The Sega Genesis version of NBA Jam TE.
Other notes and observations:
-Save state functionality effectively makes any game that previously relied on battery back-up playable again without the hassle of replacing a battery.
-The console’s plastic and build feels a lot less cheap than other clone consoles. The controller, however, has more of a cheap-plastic-y feel.
-The R5 does have a bit of a tight grip on the cartridges (Game Boy carts excluded). This got better (or I got used to it) as I used the system more. Didn’t really bother me too much, but I am careful not to yank them out of the system. There are some accusations out in the wide, wide, world of web that the pin connector has been separating from the console due to this tight fit. I doubt it, but also don’t mind treating it properly.
-The R5 did an outstanding job working with Sega’s Power Base Converter. I had about a 95% cartridge read rate on the first insertion, which is better than I get with my model 1.5 Genesis. The only cart which didn’t read on the first insertion was taken and out put back in, after which it came up fine.
-Game Boy games with color functionality (i.e. Legend of Zelda: Link’s Awakening DX) both looked and sounded better than I thought they would (after playing around with the filters to soften the pixels).
-The R5 is physically longer than any other system on my shelf currently, and it sticks a little bit off the edge. Not a huge issue, but worth noting for the picky aesthetic people out there.
-There is a cradle at the back of the console for the controller to sit. It won’t charge without being plugged in via a 10 foot mini and micro USB cable, but it was nice to know there was a designated place for the controller to go. This slot also serves as the extra room needed for the Power Base Converter to sit.
-An SD card slot in the back offers a lot of options for the future, as well as patches for games that have issues (Mario RPG for instance…).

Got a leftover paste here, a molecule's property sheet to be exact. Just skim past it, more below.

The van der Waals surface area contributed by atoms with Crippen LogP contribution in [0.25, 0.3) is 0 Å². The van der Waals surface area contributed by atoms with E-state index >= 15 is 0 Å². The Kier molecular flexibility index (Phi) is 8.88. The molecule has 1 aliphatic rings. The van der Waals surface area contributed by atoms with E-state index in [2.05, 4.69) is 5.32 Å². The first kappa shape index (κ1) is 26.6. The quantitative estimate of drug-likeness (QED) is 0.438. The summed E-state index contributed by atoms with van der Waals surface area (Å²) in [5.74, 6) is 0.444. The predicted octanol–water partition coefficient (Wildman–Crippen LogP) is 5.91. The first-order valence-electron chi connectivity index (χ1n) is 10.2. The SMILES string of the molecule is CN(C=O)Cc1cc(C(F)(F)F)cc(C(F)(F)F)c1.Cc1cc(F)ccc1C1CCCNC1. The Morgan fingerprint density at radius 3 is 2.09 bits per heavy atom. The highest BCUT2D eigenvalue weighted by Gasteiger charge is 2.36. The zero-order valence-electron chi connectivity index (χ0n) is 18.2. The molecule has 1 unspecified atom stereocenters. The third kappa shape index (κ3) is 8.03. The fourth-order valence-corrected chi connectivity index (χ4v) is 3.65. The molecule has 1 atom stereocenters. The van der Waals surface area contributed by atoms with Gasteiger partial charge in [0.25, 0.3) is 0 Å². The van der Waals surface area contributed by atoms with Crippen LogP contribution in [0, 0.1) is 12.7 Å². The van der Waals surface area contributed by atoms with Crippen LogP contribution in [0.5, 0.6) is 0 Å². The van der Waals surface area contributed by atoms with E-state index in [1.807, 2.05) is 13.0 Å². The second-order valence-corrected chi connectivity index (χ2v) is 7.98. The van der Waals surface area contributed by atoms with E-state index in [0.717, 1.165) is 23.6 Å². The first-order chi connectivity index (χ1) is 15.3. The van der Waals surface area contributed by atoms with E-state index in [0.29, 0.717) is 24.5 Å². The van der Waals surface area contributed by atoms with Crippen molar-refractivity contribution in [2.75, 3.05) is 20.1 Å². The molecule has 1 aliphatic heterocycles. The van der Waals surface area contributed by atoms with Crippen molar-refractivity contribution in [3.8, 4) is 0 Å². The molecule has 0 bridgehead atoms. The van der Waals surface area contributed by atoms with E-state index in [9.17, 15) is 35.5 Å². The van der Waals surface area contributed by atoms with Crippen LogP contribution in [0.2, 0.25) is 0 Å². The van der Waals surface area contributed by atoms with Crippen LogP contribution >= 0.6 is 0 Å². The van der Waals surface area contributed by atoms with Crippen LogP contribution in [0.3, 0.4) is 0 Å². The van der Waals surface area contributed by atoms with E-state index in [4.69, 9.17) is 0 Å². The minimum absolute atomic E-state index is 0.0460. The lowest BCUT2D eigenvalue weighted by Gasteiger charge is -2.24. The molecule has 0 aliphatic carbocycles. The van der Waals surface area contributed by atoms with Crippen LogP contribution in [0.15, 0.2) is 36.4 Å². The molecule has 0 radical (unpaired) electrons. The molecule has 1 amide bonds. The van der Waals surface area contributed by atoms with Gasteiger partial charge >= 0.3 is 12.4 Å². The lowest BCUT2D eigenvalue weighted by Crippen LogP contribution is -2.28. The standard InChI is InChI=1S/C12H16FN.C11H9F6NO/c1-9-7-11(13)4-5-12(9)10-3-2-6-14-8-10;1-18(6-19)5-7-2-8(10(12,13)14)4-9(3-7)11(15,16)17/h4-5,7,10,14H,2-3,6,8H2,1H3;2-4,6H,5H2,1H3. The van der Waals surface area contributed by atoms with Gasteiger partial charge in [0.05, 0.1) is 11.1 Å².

-That SD slot can also be used to export snapshots in .jpeg format too.
-SNES reproduction carts aren’t recognized by title in the R5 user menu, but all have played fine so far.
-E.V.O. Search for Eden didn’t recognize in the R5 user menu, but still played fine; Super Metroid had the same issue as well as Pokemon FireRed, but each still played fine.
-None of my NES reproduction carts were recognized as even being inserted (the previous mentions said “Unknown Cart” in the menu with the option to try to run them, this one didn’t even say that or let you try to start the game).
-Super 3D Noah’s Ark did not register as even having a cart inserted and was unplayable.
The R5′s menu system showing the Sega Genesis title Crusader of Centy.
-Games I’ve tried so far successfully:
NES: Duck Tales, Final Fantasy, Wayne’s World, Werewolf
SNES: Donkey Kong Country 3: Dixie Kong’s Double Trouble Not for Resale Demo Cart, EVO: Search for Eden, Final Fantasy V (Reproduction Cart), Mario RPG, Mega Man X3, Super Metroid
Sega Genesis: Crusader of Centy, General Chaos, Golden Axe III (Reproduction Cart), NBA Jam TE, Sonic the Hedgehog 2, Sonic & Knuckles
Sega Master System: After Burner, Black Belt, Double Dragon, Fantasy Zone: The Maze, Golvellius: Valley of Doom, Out Run, Where in the World is Carmen Sandiego?, Zillion II: The Tri Formation
Game Boy: Legend of Zelda: Link’s Awakening DX, Operation C
Game Boy Advance: Breath of Fire, Castlevania: Circle of the Moon, Pokemon FireRed
I do like my R5, and am glad to have it on my shelf. I appreciate more than anything else it’s ability to consolidate the inputs and plugs so that I can streamline things quite a bit. Outside of the Mario RPG gripes, I haven’t had any other major compatibility issues so far, aside from the carts requiring lock-on technology and the NES reproductions. The frame skip and save state functionality is great. There is a part of me that’s wondering, with the N64 patents expiring in 2016, if the RetroN 6 will add an N64 input to cartridge slot line-up though… but that prospect isn’t enough to deter me from recommending the R5 today.
Instead of a review score, I prefer to asses the cost of the system and it’s relative value to the asking price.
Launch MSRP: $140
-Worth it if you’ve got the money, but I don’t think I’d sell that copy of Earthbound off to be able to get one.
No-brainer price point: $100
-If you can find one (or wait for a price drop) here, it should be an easy decision to go for it.
It’s a steal price point: $80
-You’d be missing out big time if you passed up one at this price.
Let us know what you think in the comments section, or by dropping me an e-mail: email@example.com
I’ll be putting together a community response piece if I get enough feedback, so don’t hesitate to send it, or if you’ve got any other questions or things you want me to test out on my R5.